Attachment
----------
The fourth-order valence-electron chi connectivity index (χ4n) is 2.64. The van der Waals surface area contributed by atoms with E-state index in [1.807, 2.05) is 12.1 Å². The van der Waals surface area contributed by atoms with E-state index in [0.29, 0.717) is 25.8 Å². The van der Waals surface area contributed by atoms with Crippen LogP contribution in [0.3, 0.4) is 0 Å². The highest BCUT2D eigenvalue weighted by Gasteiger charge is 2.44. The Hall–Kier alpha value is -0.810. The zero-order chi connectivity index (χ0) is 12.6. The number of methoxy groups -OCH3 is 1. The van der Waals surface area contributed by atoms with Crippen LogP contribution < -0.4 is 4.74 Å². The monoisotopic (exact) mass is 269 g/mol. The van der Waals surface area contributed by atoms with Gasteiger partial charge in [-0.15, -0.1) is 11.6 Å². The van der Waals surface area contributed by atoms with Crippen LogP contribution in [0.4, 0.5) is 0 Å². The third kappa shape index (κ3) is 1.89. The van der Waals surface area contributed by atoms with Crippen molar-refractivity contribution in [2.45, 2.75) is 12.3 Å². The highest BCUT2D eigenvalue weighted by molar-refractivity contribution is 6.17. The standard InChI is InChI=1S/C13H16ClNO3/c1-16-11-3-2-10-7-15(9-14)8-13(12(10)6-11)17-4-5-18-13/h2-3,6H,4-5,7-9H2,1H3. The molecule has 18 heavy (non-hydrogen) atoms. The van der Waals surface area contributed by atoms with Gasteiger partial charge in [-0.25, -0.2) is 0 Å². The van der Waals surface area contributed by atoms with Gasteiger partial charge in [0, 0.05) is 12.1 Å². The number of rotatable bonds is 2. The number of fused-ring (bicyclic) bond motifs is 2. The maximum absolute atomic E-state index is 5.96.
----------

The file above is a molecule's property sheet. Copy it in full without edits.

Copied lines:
The fourth-order valence-electron chi connectivity index (χ4n) is 2.64. The van der Waals surface area contributed by atoms with E-state index in [1.807, 2.05) is 12.1 Å². The van der Waals surface area contributed by atoms with E-state index in [0.29, 0.717) is 25.8 Å². The van der Waals surface area contributed by atoms with Crippen LogP contribution in [0.3, 0.4) is 0 Å². The highest BCUT2D eigenvalue weighted by Gasteiger charge is 2.44. The Hall–Kier alpha value is -0.810. The zero-order chi connectivity index (χ0) is 12.6. The number of methoxy groups -OCH3 is 1. The van der Waals surface area contributed by atoms with Crippen LogP contribution < -0.4 is 4.74 Å². The monoisotopic (exact) mass is 269 g/mol. The van der Waals surface area contributed by atoms with Gasteiger partial charge in [-0.15, -0.1) is 11.6 Å². The van der Waals surface area contributed by atoms with Crippen LogP contribution in [0.4, 0.5) is 0 Å². The third kappa shape index (κ3) is 1.89. The van der Waals surface area contributed by atoms with Crippen molar-refractivity contribution in [2.45, 2.75) is 12.3 Å². The highest BCUT2D eigenvalue weighted by molar-refractivity contribution is 6.17. The standard InChI is InChI=1S/C13H16ClNO3/c1-16-11-3-2-10-7-15(9-14)8-13(12(10)6-11)17-4-5-18-13/h2-3,6H,4-5,7-9H2,1H3. The molecule has 18 heavy (non-hydrogen) atoms. The van der Waals surface area contributed by atoms with Gasteiger partial charge in [-0.25, -0.2) is 0 Å². The van der Waals surface area contributed by atoms with Gasteiger partial charge in [0, 0.05) is 12.1 Å². The number of rotatable bonds is 2. The number of fused-ring (bicyclic) bond motifs is 2. The maximum absolute atomic E-state index is 5.96.